Many species of fish which are popular for recreational anglers in the UK, spend their early life in heavily impacted inshore areas. However, we currently have very little detail about the specific habitats they need and if factors such as climate change and other human activities are placing them under threat. By developing new technology, we are striving to take a big step forward in delivering the evidence needed to support policy decisions and management actions that make fisheries more sustainable through broader consideration of the ecosystems on which exploited populations depend. We are also excited for the opportunity to build genuine partnerships: the project is a vehicle for the fishing industry, scientists and managers to work together to devise effective management, giving the industry a louder voice and greater stake in management and policy.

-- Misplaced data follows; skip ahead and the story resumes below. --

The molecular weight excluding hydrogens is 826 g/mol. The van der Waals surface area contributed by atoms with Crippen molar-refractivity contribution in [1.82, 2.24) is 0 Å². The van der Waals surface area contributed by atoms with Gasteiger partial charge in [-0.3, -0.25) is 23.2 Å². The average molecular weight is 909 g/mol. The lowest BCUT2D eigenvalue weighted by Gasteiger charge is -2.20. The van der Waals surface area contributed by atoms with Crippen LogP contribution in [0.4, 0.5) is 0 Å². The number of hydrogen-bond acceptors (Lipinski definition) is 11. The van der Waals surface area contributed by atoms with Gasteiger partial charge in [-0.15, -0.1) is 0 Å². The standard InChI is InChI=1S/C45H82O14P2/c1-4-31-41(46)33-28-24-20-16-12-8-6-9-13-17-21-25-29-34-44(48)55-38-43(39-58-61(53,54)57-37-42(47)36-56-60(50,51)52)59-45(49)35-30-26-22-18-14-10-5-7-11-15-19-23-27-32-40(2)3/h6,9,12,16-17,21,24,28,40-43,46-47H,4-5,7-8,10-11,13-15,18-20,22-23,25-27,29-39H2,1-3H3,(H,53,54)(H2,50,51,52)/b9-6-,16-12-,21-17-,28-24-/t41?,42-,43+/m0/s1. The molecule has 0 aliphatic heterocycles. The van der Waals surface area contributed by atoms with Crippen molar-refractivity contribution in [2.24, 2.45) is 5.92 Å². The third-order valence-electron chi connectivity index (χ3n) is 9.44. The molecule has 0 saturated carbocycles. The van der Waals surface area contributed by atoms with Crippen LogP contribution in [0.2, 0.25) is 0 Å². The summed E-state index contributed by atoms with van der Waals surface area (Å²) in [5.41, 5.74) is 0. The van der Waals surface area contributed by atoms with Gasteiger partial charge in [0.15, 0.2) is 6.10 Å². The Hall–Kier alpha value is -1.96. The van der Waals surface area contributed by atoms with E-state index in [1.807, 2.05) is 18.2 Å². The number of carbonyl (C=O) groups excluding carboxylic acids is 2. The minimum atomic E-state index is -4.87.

Lecturer in Marine Biology and project lead
Having assisted with trials to develop the process of viewing video footage of juvenile fish movements, we are delighted to be partnering with the University of Plymouth on this important research project. This will not only enable members to help analyse fish movements from their own homes, but also to get involved in local fish sampling surveys. The information gained from these activities will lead to improved protection of existing, and the establishment of new, habitats which are essential for successful bass recruitment.